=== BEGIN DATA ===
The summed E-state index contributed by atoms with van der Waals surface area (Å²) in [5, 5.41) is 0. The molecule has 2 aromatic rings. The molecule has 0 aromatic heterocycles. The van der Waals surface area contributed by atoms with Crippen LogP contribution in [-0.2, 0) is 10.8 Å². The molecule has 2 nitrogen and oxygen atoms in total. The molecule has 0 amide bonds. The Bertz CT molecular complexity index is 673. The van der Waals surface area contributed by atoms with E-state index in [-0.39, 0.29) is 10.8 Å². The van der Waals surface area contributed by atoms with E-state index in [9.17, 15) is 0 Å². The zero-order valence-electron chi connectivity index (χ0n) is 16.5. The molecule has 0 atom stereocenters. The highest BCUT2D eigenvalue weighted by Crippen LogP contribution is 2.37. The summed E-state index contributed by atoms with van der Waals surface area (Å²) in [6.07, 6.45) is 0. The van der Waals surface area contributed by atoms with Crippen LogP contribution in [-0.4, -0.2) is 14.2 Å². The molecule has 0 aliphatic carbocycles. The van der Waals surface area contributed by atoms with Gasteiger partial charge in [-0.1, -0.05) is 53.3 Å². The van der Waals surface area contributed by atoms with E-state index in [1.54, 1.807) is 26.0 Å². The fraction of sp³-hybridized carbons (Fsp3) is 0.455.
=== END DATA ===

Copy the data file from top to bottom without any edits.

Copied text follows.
The summed E-state index contributed by atoms with van der Waals surface area (Å²) in [5, 5.41) is 0. The molecule has 2 aromatic rings. The molecule has 0 aromatic heterocycles. The van der Waals surface area contributed by atoms with Crippen LogP contribution in [-0.2, 0) is 10.8 Å². The molecule has 2 nitrogen and oxygen atoms in total. The molecule has 0 amide bonds. The Bertz CT molecular complexity index is 673. The van der Waals surface area contributed by atoms with E-state index in [-0.39, 0.29) is 10.8 Å². The van der Waals surface area contributed by atoms with E-state index in [9.17, 15) is 0 Å². The zero-order valence-electron chi connectivity index (χ0n) is 16.5. The molecule has 0 atom stereocenters. The highest BCUT2D eigenvalue weighted by Crippen LogP contribution is 2.37. The summed E-state index contributed by atoms with van der Waals surface area (Å²) in [6.07, 6.45) is 0. The van der Waals surface area contributed by atoms with Crippen LogP contribution in [-0.4, -0.2) is 14.2 Å². The molecule has 0 aliphatic carbocycles. The van der Waals surface area contributed by atoms with Gasteiger partial charge in [-0.1, -0.05) is 53.3 Å². The van der Waals surface area contributed by atoms with E-state index in [1.54, 1.807) is 26.0 Å². The fraction of sp³-hybridized carbons (Fsp3) is 0.455.